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Nelson Historical Society Journal, Volume 2, Issue 4, May 1970

The Records Committee and its People

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The Records Committee and its People

The beginnings of the Nelson Historical Society resulted from a chance conversation between Mr L. W. Field and myself early in 1954. Mr J. Stewart had previously proposed that action along certain lines be taken. A number of those whom we thought might be interested were approached and this led to a meeting at my home in Whitby Road on the 20th May of that year. The primary objective at that time was to collect documentary material of historical interest, particularly with reference to the northern part of the South Island.

Mr D. F. Horlor was elected Chairman, Mr L. W. Field Secretary, and I became Convener of the Records Committee. Subcommittees were set up to draft a constitution and rules, and another to try to obtain fireproof accommodation.

The Records Committee elected were Messrs J. Stewart, J. E. R. Paterson, G. Gould, W. R. P. Jaques and myself as Chairman. Later Mr C. W. Cannington joined us. At our commencement we had very helpful advice from the Alexander Turnbull Library. Mr Field, when in Wellington, obtained a general outline of procedure regarding cataloguing and card indexing material which was meticulously followed until we handed over to the Museum Trust Board in 1965. All material on arrival was placed in a special setting and it remained there until I had entered it on the accession register, labelled it with its number, and sent out a card of acknowledgement to the donor. It was then passed on to a second position and dealt with by the card indexing team. When they had finished this job it went to a third setting and I checked it over and finally disposed of it in the appropriate place as listed on the card index and register. The first meeting of the records committee took place on the 28th July, 1954. At this meeting we were able to report that Miss Frank had signed an agreement to hand over the Tyree collection and that the Directors of Hallenstein Bros. Ltd. had generously permitted the collection to remain in the premises built by Tyree and owned by the H.B., on a rent free basis.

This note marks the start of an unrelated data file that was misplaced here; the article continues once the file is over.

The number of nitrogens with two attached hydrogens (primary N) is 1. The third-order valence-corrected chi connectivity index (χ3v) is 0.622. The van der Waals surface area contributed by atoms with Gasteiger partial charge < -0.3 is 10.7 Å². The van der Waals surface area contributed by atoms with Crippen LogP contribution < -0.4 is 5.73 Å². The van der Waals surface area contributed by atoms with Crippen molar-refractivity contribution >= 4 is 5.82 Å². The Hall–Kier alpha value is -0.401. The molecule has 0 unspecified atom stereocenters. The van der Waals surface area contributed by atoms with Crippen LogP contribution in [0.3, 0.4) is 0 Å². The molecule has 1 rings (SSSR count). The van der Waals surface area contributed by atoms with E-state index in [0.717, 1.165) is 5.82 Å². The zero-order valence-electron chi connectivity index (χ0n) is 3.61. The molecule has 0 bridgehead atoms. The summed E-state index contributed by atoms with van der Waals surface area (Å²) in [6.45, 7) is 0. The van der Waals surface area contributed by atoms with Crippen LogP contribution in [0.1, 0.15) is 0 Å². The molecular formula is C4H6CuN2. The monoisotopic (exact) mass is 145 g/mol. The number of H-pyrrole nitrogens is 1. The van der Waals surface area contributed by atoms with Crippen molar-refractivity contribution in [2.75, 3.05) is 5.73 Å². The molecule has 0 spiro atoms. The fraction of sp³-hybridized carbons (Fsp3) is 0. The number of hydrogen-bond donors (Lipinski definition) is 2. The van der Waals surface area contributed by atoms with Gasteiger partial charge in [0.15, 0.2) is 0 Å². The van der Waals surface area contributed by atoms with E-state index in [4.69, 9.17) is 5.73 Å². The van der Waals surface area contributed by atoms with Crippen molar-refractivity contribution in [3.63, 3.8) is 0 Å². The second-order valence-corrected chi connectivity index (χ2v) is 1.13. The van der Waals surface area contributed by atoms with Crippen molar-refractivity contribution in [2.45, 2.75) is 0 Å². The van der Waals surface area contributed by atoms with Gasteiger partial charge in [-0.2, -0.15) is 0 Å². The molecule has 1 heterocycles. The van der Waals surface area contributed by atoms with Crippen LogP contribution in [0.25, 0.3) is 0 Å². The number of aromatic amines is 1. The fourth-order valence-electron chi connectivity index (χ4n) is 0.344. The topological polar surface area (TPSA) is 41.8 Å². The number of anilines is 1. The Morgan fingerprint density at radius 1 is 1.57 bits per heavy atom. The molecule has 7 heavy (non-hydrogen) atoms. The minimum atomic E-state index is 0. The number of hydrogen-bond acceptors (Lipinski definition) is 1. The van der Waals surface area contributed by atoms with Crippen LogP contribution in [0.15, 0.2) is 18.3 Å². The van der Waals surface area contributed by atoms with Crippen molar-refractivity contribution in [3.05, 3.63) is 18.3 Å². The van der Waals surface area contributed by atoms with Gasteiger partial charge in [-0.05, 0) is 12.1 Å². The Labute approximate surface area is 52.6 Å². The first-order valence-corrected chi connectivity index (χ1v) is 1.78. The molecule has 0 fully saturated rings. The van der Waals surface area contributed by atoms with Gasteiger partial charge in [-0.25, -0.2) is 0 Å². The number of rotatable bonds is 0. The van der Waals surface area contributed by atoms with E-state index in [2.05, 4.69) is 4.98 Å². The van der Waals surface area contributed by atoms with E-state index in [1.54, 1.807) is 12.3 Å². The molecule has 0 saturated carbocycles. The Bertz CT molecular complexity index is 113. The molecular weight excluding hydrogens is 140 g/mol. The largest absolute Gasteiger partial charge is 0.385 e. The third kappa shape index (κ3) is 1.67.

We made it our policy throughout the period to buy any books that could help with our work and also all books that had historical interest bearing on Nelson. Annual publications of local interest were also obtained from issuing bodies.

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On the 30th August the great problem of where to house our material was temporarily solved when the A.N.Z. Bank made three rooms available in the rear of their premises in Hardy Street. The Society owes them a debt of gratitude.

In the report of the Records Committee of the 30th August, 1954, I stated that Marlborough had much historical material and that Mr Allan Hale had told me "There is no hope of any activity in Marlborough in the direction of forming a local Society". I think our subsequent drive in what was once a part of Nelson led to the formation on 1st April, 1956, of the now very active Marlborough Historical Society, so we did some good after all.

In our report of October 26th we were still making progress. In the Tyree collection we were getting some semblance of order out of chaos. Mr L. W. Field took over the photographic section and from then on this was his principal activity.